Here we’ll chat during lunch or occasionally during the day, (not so much that we aren’t working), but able to briefly talk about what we’ve been up to at the weekend, or a new film we’ve seen recently.

7. Have an on-boarding process

boarding process.
Credits: Giphy

Now you’ve hired your remote team, it’s time to get to work, but wait, they’ve accomplished less than you’d expect, is it that they can’t work from home remotely?

No, they just haven’t been onboarded properly. With new employees who will be working remotely you need to have an onboarding process, so they know what to expect in terms of work, deadlines tools etc.

For us when we have someone new starts, in many cases, the week before someone new joins, we’ll arrange as many of us as possible to meet them out for a couple of casual drinks (this isn’t too difficult as we all work in the UK).

This helps meet everyone in a more relaxed manner and get to know them. It also makes the first day they’re in work less awkward as they’ve met people.

the awkward first day.
That awkward first day, when no one know who you are

As well as this, on their first day, a new team member will:

  • Meet the team, either in person or through a group video chat.

  • Is asked to read through the official work documentation, (employee handbook, a little background about the company, our writing style and tone etc.)

  • Be taken through the tools we use such as Slack, PukkaTeam, Hangouts, Google docs etc.

  • Talked through the routine of how we work, hangouts three times a week to keep, monthly one-to-ones etc.

This whole process helps them to acclimate them to our company culture and makes them feel more comfortable that they know what to do and where they can turn if they’re unsure or need help.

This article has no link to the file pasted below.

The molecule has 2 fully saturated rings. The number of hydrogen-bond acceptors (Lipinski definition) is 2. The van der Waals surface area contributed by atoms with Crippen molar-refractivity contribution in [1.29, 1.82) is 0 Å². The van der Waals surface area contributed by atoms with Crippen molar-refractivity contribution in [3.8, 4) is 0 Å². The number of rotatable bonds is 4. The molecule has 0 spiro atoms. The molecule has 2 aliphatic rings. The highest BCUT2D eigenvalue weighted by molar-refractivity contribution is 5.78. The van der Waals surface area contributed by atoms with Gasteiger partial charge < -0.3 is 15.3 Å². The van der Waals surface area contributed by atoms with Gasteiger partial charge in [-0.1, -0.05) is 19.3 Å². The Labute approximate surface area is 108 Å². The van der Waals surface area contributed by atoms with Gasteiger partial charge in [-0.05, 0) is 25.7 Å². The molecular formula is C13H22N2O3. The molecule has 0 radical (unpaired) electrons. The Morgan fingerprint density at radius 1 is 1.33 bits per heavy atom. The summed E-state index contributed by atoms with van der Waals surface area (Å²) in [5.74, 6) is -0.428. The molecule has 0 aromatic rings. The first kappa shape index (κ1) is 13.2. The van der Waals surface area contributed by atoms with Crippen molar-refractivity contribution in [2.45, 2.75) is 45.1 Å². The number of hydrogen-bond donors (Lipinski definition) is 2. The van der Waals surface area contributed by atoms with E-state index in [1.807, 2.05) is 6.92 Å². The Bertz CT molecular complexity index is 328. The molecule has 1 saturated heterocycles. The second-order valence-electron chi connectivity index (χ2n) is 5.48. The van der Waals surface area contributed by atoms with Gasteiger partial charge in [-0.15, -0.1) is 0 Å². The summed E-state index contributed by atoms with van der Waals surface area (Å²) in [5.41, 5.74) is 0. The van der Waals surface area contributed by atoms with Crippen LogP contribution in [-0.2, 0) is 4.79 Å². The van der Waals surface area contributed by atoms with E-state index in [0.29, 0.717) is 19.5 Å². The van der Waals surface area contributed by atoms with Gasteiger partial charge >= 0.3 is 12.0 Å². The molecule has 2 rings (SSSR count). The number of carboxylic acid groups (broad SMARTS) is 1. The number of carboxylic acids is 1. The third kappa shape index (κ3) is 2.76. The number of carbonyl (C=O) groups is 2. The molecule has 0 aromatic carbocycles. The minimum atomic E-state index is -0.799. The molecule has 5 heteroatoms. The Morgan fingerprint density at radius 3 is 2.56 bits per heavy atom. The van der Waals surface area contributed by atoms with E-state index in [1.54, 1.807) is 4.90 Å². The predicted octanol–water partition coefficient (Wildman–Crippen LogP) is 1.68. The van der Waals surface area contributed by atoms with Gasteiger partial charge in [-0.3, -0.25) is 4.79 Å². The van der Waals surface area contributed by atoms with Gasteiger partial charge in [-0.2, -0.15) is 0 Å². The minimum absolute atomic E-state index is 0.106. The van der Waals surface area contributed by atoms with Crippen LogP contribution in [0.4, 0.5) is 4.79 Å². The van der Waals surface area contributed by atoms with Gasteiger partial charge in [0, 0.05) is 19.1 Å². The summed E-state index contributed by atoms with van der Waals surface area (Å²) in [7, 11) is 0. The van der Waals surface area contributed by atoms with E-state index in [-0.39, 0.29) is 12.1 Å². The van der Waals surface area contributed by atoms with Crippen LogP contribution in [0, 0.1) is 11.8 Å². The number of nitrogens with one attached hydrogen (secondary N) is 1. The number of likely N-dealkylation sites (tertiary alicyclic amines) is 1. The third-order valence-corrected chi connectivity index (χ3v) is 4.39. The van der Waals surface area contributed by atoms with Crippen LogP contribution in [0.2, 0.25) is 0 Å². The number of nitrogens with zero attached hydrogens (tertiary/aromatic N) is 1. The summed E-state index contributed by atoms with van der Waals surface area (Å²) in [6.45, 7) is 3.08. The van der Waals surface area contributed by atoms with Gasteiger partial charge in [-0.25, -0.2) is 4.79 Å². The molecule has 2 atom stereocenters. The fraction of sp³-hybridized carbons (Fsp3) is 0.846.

Other companies like Buffer have their own on-boarding “bootcamp” that they have for new hires that has some interesting tips and ideas you could implement.

Bonus. Get everyone together to meet up (if you can)

This one may be a little more difficult depending on how far your remote team is spread (which it’s a bonus), however it would be remiss of us not to include it.

It’s nice for everyone to meet face to face and actually meet the your colleagues, helping build rapport and friendships among teammates.

We try and have team building exercises or go out for a meal together a few times a year (this is a little easier for us as we all live in the UK).

You can do this in which way you choose, with team building exercise, or getting your team together to hangout and taking them out for a meal or a few drinks.

For those with a little more resources could do something like the Buffer and Zapier teams who go on company retreats each year and to have their teams work together.

Zapiers company retreat: Credits Zapier.

Now we’ve told you ours, why not tell us what you do (classic schoolyard rules, I’ll show you mine if you show me yours). We’d like to hear how you manage your remote team?

Want to improve your team communication and collaboration, try PukkaTeam free, and bring your team, together.

Pukka Teams.